The UK’s National Centre for Health and Care Excellence (NICE) has recommended Kite’s CAR-T therapy Tecartus (autologous anti-CD19 transduced CD3+ cells) for the treatment of certain adult patients with relapsed or refractory mantle cell lymphoma (MCL) on the NHS.

NICE’s technology appraisal committee has recommended Tecartus for use through the Cancer Drugs Fund (CDF) for patients in England and Wales.

The managed access agreement will allow NICE to collect more data on the therapy while patients can access the ‘cutting-edge’ cancer treatment.

NICE has asked for this further data because it found that there is not enough evidence on whether lymphoma patients receiving the CAR-T therapy can be cured.

The additional data will be collected on markers including progression-free survival, overall survival and the age of patients when treatment starts.

“This will help to reduce the uncertainty in the evidence while the treatment is used on NHS patients,” said NICE.

NICE added that NHS England had received a confidential discount for use of the therapy from Kite.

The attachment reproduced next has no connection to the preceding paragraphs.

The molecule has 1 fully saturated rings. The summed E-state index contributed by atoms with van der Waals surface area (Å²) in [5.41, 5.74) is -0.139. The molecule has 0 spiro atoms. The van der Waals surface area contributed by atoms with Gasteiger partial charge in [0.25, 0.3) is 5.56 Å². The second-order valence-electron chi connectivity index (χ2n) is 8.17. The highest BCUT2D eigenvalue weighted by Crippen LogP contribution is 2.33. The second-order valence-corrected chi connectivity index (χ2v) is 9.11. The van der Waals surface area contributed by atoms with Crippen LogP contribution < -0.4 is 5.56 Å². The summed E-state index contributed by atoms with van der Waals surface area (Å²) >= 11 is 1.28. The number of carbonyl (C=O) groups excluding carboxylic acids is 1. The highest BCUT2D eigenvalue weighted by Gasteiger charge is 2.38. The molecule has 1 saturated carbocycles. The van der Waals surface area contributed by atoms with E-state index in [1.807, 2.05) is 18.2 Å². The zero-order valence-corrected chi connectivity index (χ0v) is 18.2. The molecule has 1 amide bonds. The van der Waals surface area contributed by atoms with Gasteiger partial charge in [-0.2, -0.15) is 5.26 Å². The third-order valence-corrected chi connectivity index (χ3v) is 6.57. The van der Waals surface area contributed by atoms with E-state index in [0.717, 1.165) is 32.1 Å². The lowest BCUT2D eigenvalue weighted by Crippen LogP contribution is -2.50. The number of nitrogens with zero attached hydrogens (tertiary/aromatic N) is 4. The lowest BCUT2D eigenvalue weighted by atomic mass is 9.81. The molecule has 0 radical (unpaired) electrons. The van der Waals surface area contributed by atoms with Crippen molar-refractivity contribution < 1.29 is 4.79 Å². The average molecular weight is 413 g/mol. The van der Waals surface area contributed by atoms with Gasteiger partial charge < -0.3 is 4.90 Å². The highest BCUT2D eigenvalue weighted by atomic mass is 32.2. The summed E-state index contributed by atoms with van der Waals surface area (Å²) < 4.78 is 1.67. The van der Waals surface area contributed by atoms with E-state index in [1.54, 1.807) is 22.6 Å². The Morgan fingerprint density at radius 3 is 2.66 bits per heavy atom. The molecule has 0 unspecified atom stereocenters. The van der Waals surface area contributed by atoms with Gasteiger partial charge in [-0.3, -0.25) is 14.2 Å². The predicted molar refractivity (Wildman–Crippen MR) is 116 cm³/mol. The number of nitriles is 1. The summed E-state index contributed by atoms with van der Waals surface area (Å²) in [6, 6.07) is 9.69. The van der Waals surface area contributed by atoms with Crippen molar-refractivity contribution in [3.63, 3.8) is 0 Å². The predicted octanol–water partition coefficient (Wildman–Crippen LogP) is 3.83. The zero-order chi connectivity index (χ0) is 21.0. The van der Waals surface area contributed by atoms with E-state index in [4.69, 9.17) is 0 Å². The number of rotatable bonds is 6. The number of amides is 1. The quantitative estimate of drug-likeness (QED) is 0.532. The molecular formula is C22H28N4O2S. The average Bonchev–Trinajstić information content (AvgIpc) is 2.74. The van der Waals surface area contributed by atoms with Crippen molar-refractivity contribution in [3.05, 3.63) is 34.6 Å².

The recommendation covers MCL patients who have previously received two or more lines of systemic therapy, including a Bruton’s tyrosine kinase (BTK) inhibitor.

Tecartus uses patient’s own white blood cells – which are re-engineered in a laboratory to enable them to recognise and attack cancer cells. These re-engineered white blood cells are then infused back into the patient.

“We are pleased to be able to recommend another revolutionary CAR T-cell therapy, this time for adults with mantle cell lymphoma, which represents a step forward for personalised medicine. Clinicians will be able to consider this innovative therapy for their patients because of joint working between NICE, NHS England and NHS Improvement and the company,” said Meindert Boysen, deputy chief executive and director of NICE’s centre for health technology evaluation.

“CAR T-cell therapy is expensive. The treatment is specific to each individual and could be a potential cure for some, although it is early days. Our recommendation for Tecartus, on the Cancer Drugs Fund, means people can benefit while more data is collected,” he added.